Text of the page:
Enough With the Business Jargon! Here's How to Make Your Presentation Understandable

August 10, 2015

communcation for public speaking blogBusiness jargon. It plagues a majority of presentations today.

Think back to the last few sayings you have heard over the course of this year. You probably remember a few acronyms that you can’t exactly recite back at this request. If not acronyms, the presenter may have tried to woo you with their impressive vocabulary.

Either way, both are poor ways to share information and serve only as a hindrance to win the hearts and minds of an audience. If you want to avoid this trap, I suggest you put your next presentation through what I like to call a “Dinosaur Test.” It’s a term inspired by the works of leadership coach Granville Toogood.

What is it, exactly?

It’s a simple exercise where you examine if your word usage is current or a bit more Dinosaurian (old school). Rehearse your presentation and then examine your word usage. It’s that simple. You’ll just need to be on the lookout for dinosaur words like:

Notwithstanding our commitment.


In spite of our commitment.

Your everyday person typically does not use the dinosaur word “notwithstanding” in day-to-day conversations, yet presenters feel inclined to use it when speaking in front of a room. They may also throw in fellow dinosaur words like “Thus” or “Therefore” -- the list goes on and on.

Enough is enough. Stop.

Dinosaur words have no business being in a presentation.

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If you want to avoid this pitfall moving forward, please keep the following in mind.

The Best Presentations Are Conversational

Two of my favorite presenters are Daniel Pink and the late Steve Jobs. Why? Both have an incredible conversational style and tone, which makes them relatable, personable, and more importantly... memorable. As an audience member, you never feel like there is a wall between you and them, which is a beautiful thing.

The Best Presentations Are Simple

The next time you give a talk, I want you to imagine that a 10-year-old is sitting in the back of the room. Now, if your language or main points are too abstract for them to remember then you need to reevaluate your message. A study was done years ago studying the speaking habits of Bill Gates, Michael Dell, and Steve Jobs. Long story short, Steve Jobs had the best results when his word usage represented that of a 5th grade level.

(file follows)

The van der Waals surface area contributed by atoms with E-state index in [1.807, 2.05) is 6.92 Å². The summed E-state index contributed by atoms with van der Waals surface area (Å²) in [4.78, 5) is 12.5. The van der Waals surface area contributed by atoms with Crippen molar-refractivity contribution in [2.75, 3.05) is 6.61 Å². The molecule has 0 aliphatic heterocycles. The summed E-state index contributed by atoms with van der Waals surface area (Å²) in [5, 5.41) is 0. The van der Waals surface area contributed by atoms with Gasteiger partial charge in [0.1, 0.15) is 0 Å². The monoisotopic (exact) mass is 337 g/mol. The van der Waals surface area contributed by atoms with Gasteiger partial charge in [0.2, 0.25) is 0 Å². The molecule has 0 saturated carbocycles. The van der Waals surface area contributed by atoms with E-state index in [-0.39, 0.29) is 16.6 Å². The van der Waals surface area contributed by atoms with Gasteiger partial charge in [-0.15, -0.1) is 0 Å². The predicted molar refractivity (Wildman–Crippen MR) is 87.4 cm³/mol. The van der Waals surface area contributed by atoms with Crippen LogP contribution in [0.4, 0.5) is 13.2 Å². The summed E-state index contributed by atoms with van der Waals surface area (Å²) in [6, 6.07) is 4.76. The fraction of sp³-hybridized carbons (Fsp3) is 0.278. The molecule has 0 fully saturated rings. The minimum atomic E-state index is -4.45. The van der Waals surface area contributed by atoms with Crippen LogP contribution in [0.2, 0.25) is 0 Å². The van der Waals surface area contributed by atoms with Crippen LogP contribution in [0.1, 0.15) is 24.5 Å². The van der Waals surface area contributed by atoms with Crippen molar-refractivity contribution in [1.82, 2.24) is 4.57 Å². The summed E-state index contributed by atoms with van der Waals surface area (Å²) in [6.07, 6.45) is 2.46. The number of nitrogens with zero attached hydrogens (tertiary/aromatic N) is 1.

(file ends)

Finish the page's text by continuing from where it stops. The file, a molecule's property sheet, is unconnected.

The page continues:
You can learn more about that study here:

The Best Presentations Are Straightforward

On March 4, 1841, President William Henry Harrison gave his inaugural speech to the American public in the freezing cold. That talk could have been given in a few minutes but he stretched it out much longer than needed. The end result: He got sick and passed away around 30 days later while still in office. The lesson: Get to the point and eliminate the fluff. Don’t add words for the sake of adding words.

Dinosaur words. They’ll make you and your message look ancient. Avoid them.

READ MORE: 3 Essential Steps to Clean Up Your Copy

Author Bio

Scott Schwertly is a 2x Ironman and CEO of Ethos3, a Nashville, TN-based presentation boutique providing professional presentation design and training for national and international clients ranging from Fortune 500 companies to branded individuals like Guy Kawasaki. If Scott is not working with his team building presentations, you will find him in the pool, on the bike, or on a long run. Scott lives in Nashville, TN with his wife and three dogs. He has a B.A. and M.B.A. from Harding University.

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